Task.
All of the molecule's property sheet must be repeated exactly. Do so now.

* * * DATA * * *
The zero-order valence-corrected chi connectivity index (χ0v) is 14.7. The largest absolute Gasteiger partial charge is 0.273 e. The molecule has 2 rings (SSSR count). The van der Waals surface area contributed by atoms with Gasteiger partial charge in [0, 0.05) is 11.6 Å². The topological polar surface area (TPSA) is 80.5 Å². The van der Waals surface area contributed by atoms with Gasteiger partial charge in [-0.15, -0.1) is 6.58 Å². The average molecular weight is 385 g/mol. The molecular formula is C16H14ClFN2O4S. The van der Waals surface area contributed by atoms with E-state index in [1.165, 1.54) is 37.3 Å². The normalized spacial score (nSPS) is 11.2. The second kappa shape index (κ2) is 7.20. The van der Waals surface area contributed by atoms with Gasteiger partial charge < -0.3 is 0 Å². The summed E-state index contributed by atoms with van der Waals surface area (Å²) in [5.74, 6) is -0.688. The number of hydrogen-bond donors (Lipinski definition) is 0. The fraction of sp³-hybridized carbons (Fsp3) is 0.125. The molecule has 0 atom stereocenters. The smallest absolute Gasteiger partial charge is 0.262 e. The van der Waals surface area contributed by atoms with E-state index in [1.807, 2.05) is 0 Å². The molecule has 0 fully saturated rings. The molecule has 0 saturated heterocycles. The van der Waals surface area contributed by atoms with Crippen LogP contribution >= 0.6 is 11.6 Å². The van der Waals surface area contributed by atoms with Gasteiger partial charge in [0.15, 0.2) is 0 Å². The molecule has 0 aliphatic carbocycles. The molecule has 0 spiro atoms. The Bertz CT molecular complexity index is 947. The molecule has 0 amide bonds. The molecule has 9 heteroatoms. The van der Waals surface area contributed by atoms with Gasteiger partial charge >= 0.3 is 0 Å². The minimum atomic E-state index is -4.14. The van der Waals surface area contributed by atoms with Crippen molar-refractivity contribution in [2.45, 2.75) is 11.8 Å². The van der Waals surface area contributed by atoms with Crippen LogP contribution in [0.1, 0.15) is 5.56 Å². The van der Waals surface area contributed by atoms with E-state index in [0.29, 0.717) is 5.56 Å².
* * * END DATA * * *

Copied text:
The zero-order valence-corrected chi connectivity index (χ0v) is 14.7. The largest absolute Gasteiger partial charge is 0.273 e. The molecule has 2 rings (SSSR count). The van der Waals surface area contributed by atoms with Gasteiger partial charge in [0, 0.05) is 11.6 Å². The topological polar surface area (TPSA) is 80.5 Å². The van der Waals surface area contributed by atoms with Gasteiger partial charge in [-0.15, -0.1) is 6.58 Å². The average molecular weight is 385 g/mol. The molecular formula is C16H14ClFN2O4S. The van der Waals surface area contributed by atoms with E-state index in [1.165, 1.54) is 37.3 Å². The normalized spacial score (nSPS) is 11.2. The second kappa shape index (κ2) is 7.20. The van der Waals surface area contributed by atoms with Gasteiger partial charge < -0.3 is 0 Å². The summed E-state index contributed by atoms with van der Waals surface area (Å²) in [5.74, 6) is -0.688. The number of hydrogen-bond donors (Lipinski definition) is 0. The fraction of sp³-hybridized carbons (Fsp3) is 0.125. The molecule has 0 atom stereocenters. The smallest absolute Gasteiger partial charge is 0.262 e. The van der Waals surface area contributed by atoms with E-state index in [1.807, 2.05) is 0 Å². The molecule has 0 fully saturated rings. The molecule has 0 saturated heterocycles. The van der Waals surface area contributed by atoms with Crippen LogP contribution >= 0.6 is 11.6 Å². The van der Waals surface area contributed by atoms with Gasteiger partial charge in [0.15, 0.2) is 0 Å². The molecule has 0 aliphatic carbocycles. The molecule has 0 spiro atoms. The Bertz CT molecular complexity index is 947. The molecule has 0 amide bonds. The molecule has 9 heteroatoms. The van der Waals surface area contributed by atoms with Gasteiger partial charge >= 0.3 is 0 Å². The minimum atomic E-state index is -4.14. The van der Waals surface area contributed by atoms with Crippen molar-refractivity contribution in [2.45, 2.75) is 11.8 Å². The van der Waals surface area contributed by atoms with Crippen LogP contribution in [0.1, 0.15) is 5.56 Å². The van der Waals surface area contributed by atoms with E-state index in [0.29, 0.717) is 5.56 Å².